Just 18 weeks passed between the announcement of a UK referendum on EU membership, and the vote for Brexit. In this startlingly short time an intense and competitive environment sprung-up as the two official campaigns Vote Leave and Britain Stronger in Europe made their case. Both sides quickly succumbed to name calling, dishonesties and emotional arguments. As a result the fabrication of ‘facts’ has been the subject of pre and post-referendum debate: ‘Remain Camps’ Four Big EU Lies’ (Daily Mail, 22nd June) and ‘8 of the most misleading promises of the Vote Leave campaign, ranked in order of preposterousness’ (Independent, 24th June 2016). But the atmosphere during the referendum campaign tapped into much deeper and long-standing problems in British society, the full extent of which are still unravelling. A YouGov poll building on research by Gallup from 1944 shows a rising disaffection with politicians from the British public. In 1944 35% thought politicians were ‘only out for themselves’, in 1972 this rose to 38% and in 2014 it rose again to 48%. Meanwhile the numbers who think politicians ‘are out for their country’ have dropped from 36% in 1944, to 28% in 1972 then dramatically to 10% in 2014. Negativity around politicians was particularly high among UKIP voters with 74% thinking politicians are ‘out for themselves’. Conversely, 18-24 year olds are less likely than other age groups to think politicians are ‘out for themselves’.
Trust then as the ‘firm belief in reliability, truth, or ability of someone or something’ (Dictionary 2016) was not lost in the referendum campaign, but long before. Public mistrust in politicians is deeply rooted, well known and based on problems which have repeated and accumulated over decades. A poll taken before the referendum showed two thirds of Leave supporters ‘much more likely to trust ordinary people’s common sense than the experts’. The most trusted group among leave voters were ‘people from well know businesses’, however with only 27%. The least trusted group among leave voters were ‘newspaper journalists’ with 11%, ‘politicians from Britain’ with 8% and ‘political leaders of other countries’ with 3%. ‘Academics’ came second in the list of most trusted among leavers with 26%. For remain supporters ‘academics’ are the most trusted with 68%, followed by ‘economists’ with 63%. ‘Newspaper journalists’ with 11% and ‘well known sports people’ also with 11% are the least trustworthy for remain supporters. However most notable, and what the article does not comment upon, is the difference in general levels of trust between the two camps. Leave supporters are less likely to trust any group with the top percentage of trust being 27% compared with 68% for remainers.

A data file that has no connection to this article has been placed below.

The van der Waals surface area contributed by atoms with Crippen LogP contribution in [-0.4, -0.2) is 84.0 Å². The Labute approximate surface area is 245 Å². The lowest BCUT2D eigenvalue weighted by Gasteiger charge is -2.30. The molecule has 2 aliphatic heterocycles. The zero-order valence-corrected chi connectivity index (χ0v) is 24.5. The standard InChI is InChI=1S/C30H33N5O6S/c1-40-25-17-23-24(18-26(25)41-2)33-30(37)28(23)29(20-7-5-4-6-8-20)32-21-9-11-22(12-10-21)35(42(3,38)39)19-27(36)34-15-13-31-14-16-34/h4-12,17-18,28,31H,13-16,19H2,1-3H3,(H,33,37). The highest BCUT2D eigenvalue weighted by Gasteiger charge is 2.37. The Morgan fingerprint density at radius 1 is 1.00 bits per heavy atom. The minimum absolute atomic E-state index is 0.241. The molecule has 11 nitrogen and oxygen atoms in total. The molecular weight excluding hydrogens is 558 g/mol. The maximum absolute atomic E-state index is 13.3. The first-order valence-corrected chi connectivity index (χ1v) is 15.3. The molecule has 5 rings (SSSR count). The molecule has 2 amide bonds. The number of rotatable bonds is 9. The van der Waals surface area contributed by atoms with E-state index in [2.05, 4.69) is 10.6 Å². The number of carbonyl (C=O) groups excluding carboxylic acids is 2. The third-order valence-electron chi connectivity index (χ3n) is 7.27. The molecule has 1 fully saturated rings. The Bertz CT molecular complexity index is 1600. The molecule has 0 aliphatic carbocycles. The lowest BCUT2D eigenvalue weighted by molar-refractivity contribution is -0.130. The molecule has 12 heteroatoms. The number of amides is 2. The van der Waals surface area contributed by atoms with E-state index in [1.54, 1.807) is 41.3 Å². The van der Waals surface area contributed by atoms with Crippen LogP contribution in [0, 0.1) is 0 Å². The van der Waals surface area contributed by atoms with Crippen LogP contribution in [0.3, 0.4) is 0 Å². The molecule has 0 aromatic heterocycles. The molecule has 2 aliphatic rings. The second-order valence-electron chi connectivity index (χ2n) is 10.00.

Trust in any institution then is lower among those who voted to leave. As noted in a previous article, this is linked with UKIP support and Nigel Farage talking ‘plain English’ rather than political-ese and formularised language (the same has been said of Donald Trump). Deep disillusionment linked with people, parties and bodies in Britain has caused mistrust.
As Matt Goodwin points out in his assessment of the Brexit result:
The problem was that most economically disaffected voters who were tempted by Brexit were already resigned to believing that their future would be worse than the past.
This also draws on a lack of representation by political elites and career politicians:
Such voters have felt increasingly cut adrift from established parties who have spent much of the past two decades pitching to the middle-classes.
Unsurprisingly then our study found remarkably low levels of trust for the campaigns on both sides among all age groups, adding to the argument that the campaigns tapped-into mistrust rather than created it over an 18 week period. Having said that the table below shows 42.9% did not trust either campaign in March, rising to 43.7% in June. Showing low levels of trust for both sides which did not change dramatically between March and June. The biggest rise in mistrust is seen among those who responded ‘don’t know’, precisely the group which both campaigns would supposedly be targeting. In addition those who ‘don’t know’ are more likely than either remain or leave supporters to mistrust both campaigns. Considering that the number of ‘don’t knows’ dropped in general between March and June as people made up their minds, it was those who were genuinely undecided that the campaigns failed to reach.
Voting preference by trust in campaigns (%)